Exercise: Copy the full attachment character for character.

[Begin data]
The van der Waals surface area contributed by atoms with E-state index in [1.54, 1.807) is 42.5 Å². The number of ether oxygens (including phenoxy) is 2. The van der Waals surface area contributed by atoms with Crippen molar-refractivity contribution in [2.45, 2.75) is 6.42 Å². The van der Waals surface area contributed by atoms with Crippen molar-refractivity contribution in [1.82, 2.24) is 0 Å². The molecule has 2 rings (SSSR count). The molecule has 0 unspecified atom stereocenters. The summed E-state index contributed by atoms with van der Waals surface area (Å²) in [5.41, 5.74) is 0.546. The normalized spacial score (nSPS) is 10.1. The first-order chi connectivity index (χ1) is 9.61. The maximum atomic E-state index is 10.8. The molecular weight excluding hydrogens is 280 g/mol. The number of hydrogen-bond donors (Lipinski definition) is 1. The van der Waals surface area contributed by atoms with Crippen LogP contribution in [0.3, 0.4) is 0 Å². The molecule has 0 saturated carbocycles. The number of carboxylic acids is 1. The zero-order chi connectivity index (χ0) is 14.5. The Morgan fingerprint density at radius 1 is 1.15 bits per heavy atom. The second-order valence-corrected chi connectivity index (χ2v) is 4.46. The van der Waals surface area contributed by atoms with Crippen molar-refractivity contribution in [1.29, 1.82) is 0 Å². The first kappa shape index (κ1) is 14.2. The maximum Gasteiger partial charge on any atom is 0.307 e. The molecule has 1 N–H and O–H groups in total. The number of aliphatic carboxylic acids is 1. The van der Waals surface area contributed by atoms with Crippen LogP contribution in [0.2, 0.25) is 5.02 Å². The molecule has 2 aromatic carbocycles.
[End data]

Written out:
The van der Waals surface area contributed by atoms with E-state index in [1.54, 1.807) is 42.5 Å². The number of ether oxygens (including phenoxy) is 2. The van der Waals surface area contributed by atoms with Crippen molar-refractivity contribution in [2.45, 2.75) is 6.42 Å². The van der Waals surface area contributed by atoms with Crippen molar-refractivity contribution in [1.82, 2.24) is 0 Å². The molecule has 2 rings (SSSR count). The molecule has 0 unspecified atom stereocenters. The summed E-state index contributed by atoms with van der Waals surface area (Å²) in [5.41, 5.74) is 0.546. The normalized spacial score (nSPS) is 10.1. The first-order chi connectivity index (χ1) is 9.61. The maximum atomic E-state index is 10.8. The molecular weight excluding hydrogens is 280 g/mol. The number of hydrogen-bond donors (Lipinski definition) is 1. The van der Waals surface area contributed by atoms with Crippen LogP contribution in [0.3, 0.4) is 0 Å². The molecule has 0 saturated carbocycles. The number of carboxylic acids is 1. The zero-order chi connectivity index (χ0) is 14.5. The Morgan fingerprint density at radius 1 is 1.15 bits per heavy atom. The second-order valence-corrected chi connectivity index (χ2v) is 4.46. The van der Waals surface area contributed by atoms with Crippen molar-refractivity contribution in [1.29, 1.82) is 0 Å². The first kappa shape index (κ1) is 14.2. The maximum Gasteiger partial charge on any atom is 0.307 e. The molecule has 1 N–H and O–H groups in total. The number of aliphatic carboxylic acids is 1. The van der Waals surface area contributed by atoms with Crippen LogP contribution in [0.2, 0.25) is 5.02 Å². The molecule has 2 aromatic carbocycles.